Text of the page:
Diary of Charles Francis Adams, volume 7

Sunday 21st. CFA Sunday 21st. CFA
Sunday 21st.

The remarkable coldness of the season continues unabated. It has become a matter of great doubt whether the crop of Corn will ripen. I spent my morning idly, in part because I got up late. Attended divine service and heard Mr. Lunt preach in the morning from Revelation. 5. 1.2. “And I saw in the right hand of him that sat on the throne a book written within and on the back side sealed with seven seals, and I saw a strong angel proclaiming with a loud voice, Who is worthy to open the book and to loose the seals thereof.” Mr. Lunt took hold of the subject with an attempt to explain the general meaning of the revelation and then applied the opening of the seals to various historical events of ancient times. But this is arbitrary and uncertain. Revelation, I must confess it, never looked to me much beyond the frenzy of an excited imagination.

In the afternoon Psalm 16. 11. “Thou wilt shew me the path of life: 75in thy presence is fulness of joy: at thy right hand there are pleasures for evermore.” I was unable to keep my attention fixed having lost my nap by the presence of Mr. Degrand. He remained all the afternoon. The conversation principally upon a letter of General Jackson to the Governor of Tennessee disavowing the course of General Gaines.1

In the evening, my mother, Mrs. J. Adams,2 my Wife and I went to Mrs. Quincy’s. Found there Mrs. Quincy the elder, and her daughter Anna.3 Nothing interesting, and we returned early. Read a Sermon of Dr. Barrow, upon natural religion. Jeremiah 51. 15. “He hath made the earth by his power, he hath established the world by his wisdom and hath stretched out the heaven by his understanding.” There was little variation from the topics usually brought forward in the Creation, but they were enforced with more eloquence than I have yet found in Barrow. He seems to rise with his subject.

1.

In response to requisitions from Gen. Edmund Pendleton Gaines forwarded by the secretary of war to Gov. Newton Cannon for a brigade of Tennessee militia for service on the Mexican border, the governor had sent the correspondence to President Jackson. On 6 Aug. the President responded that the requisition was unauthorized and unjustified by the circumstances. The letter was published in the Daily Centinel and Gazette, 22 Aug. 1836, p. 2, col. 3.

2.

Mrs. John Adams 2d, the former Mary Catherine Hellen, who, after the death of her husband in 1834, with their two daughters, Mary Louisa and Georgeanna Frances, regularly summered at the Old House; see vols. 1:xxvi, 32; 6:12, 254.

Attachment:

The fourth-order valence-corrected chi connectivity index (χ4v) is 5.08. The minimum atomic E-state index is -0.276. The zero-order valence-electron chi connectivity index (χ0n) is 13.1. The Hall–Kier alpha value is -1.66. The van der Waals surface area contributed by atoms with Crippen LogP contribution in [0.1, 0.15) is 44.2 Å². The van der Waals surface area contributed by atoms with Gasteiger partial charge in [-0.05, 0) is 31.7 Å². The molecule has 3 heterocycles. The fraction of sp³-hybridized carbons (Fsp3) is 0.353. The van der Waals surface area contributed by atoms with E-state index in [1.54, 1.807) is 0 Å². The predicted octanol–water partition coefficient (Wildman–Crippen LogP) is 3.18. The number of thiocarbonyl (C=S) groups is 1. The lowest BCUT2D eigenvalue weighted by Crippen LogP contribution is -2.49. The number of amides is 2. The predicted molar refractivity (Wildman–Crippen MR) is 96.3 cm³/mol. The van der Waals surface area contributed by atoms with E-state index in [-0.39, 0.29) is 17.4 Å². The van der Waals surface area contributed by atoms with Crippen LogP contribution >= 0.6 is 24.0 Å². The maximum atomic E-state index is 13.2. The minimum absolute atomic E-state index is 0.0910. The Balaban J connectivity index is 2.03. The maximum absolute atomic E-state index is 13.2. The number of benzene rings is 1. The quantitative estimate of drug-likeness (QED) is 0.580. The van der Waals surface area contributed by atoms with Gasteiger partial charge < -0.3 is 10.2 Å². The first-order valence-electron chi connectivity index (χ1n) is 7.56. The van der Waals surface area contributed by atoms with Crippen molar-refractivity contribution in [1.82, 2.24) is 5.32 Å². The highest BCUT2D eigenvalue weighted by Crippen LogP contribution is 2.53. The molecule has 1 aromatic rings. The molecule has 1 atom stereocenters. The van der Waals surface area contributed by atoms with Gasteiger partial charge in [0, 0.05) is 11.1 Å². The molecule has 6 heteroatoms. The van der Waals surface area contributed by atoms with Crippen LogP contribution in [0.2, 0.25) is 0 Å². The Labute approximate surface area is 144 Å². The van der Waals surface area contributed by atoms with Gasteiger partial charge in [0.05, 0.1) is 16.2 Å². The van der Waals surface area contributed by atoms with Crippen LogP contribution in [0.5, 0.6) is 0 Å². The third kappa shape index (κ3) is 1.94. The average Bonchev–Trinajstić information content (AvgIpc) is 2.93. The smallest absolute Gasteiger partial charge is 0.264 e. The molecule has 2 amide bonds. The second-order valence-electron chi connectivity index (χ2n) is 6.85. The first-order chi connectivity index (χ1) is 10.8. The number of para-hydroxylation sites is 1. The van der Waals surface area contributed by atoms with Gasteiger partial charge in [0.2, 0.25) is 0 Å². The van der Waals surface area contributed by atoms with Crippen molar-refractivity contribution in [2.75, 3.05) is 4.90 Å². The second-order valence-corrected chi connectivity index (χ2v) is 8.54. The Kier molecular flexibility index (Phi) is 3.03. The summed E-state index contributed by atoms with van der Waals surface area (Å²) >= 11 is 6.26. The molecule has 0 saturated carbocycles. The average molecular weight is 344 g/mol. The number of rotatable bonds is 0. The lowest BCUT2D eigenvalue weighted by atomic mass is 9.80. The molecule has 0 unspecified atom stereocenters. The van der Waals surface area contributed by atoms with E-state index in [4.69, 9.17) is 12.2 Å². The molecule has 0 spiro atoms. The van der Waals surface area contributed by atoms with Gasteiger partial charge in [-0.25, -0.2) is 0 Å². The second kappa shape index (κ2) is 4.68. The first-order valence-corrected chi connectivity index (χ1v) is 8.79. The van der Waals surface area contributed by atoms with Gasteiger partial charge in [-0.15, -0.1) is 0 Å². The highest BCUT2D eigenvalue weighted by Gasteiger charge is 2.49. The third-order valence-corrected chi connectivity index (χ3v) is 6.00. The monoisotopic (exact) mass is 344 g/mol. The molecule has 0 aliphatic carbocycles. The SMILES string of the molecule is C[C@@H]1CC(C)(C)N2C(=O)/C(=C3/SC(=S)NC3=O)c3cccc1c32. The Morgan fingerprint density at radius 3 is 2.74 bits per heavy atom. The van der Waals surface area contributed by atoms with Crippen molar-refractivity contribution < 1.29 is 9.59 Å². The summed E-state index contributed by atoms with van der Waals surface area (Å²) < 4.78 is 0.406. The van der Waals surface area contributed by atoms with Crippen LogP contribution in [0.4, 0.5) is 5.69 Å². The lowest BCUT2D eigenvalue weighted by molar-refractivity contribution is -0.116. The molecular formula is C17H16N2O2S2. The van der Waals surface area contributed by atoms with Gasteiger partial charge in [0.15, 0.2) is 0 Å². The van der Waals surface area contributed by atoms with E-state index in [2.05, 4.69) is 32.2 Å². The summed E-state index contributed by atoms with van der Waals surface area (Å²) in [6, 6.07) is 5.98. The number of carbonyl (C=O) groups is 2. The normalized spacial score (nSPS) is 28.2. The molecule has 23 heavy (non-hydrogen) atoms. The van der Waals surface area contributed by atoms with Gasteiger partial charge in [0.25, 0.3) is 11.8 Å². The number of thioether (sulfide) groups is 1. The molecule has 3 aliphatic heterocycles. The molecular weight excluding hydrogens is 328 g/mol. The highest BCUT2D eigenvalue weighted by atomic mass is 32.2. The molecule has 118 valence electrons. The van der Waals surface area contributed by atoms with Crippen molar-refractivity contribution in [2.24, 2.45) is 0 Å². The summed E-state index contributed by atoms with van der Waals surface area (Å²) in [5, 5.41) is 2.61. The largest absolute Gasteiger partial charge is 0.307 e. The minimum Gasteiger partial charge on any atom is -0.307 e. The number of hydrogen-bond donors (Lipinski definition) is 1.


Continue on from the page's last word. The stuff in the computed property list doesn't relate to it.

3.

Josiah Quincy IV and his wife, the former Mary Jane Miller, regularly occupied the family home in Quincy during the summers. His mother, Mrs. Josiah Quincy III, wife of the president of Harvard, and his sister, Anna Cabot Lowell Quincy, were visiting from Cambridge.

Monday 22d. CFA Monday 22d. CFA
Monday 22d.

I went to town this morning principally for the purpose of finishing the investment left on Saturday and this I fortunately accomplished. My time was very much engrossed by numerous visitors. Mr. Isaac P. Davis who brought out a book containing the papers wanted by my father. He touched a little upon politics and intimated that the Majority in the State would prefer General Harrison to Mr. Van Buren. As he is himself a delegate to the Worcester Convention and understands clearly the views of the leaders, I conclude that Harrison is to be the man. Mr. Webster has probably received intimations of future favors which pacify him. Alex. H. Everett was here too and talked of the prospect. Also George Bancroft and Mr. Parmenter of Cambridge who were discussing the election. The returns from North Carolina very much realize my expectation that Southern men will never vote for any person living north of the Potomac.1 Should this be the case Mr. 76Van Buren’s prospect is by no means brightening. I am rather indifferent whether he does or does not succeed, but as I have myself taken passage on board his ship in fine weather I am perfectly ready to weather out the gale.2 The gentlemen are very sanguine respecting the result in this State, more so than as I think is quite just. But we all agreed that exertion would be necessary.

Home to Quincy. Afternoon to Mount Wollaston with my father, William Spear, Mr. Price Greenleaf and my boy John who intruded himself into the party. The object was to measure off to Mr. Hardwick a piece of salt marsh which he has agreed to purchase, and during the process I played with my boy on the beach. There is something very invigorating in the seabreeze as it blows along this shore. It gives one an idea of health and freshness. Returned home to tea. Mrs. T. B. Adams, her daughter Elizabeth and Miss Smith were here.

Evening accompanied my father to a Lecture, by a Mr. Evans. He goes about making a living in a very harmless way, taking as subjects of discussion the various divisions of the globe and interspersing the historical and geographical account with illustrations of manners &ca. His Lecture this evening was introductory and upon Oriental customs in connection with the geography of the Holy Land. Superficial but innocent enough.

1.

Partial returns from North Carolina strongly indicated that the whigs would control the legislature and had elected a governor over the Van Buren candidate (Daily Advertiser, 22 Aug., p. 2, col. 2).

2.

In the contest among Martin Van Buren, William Henry Harrison, and Daniel Webster for Massachusetts’ support in the presidential election, Alexander Hill Everett and George Bancroft had joined CFA in supporting Van Buren; see above, entry for 26 June, and vols. 5:xv–xvi; 6:239, 295.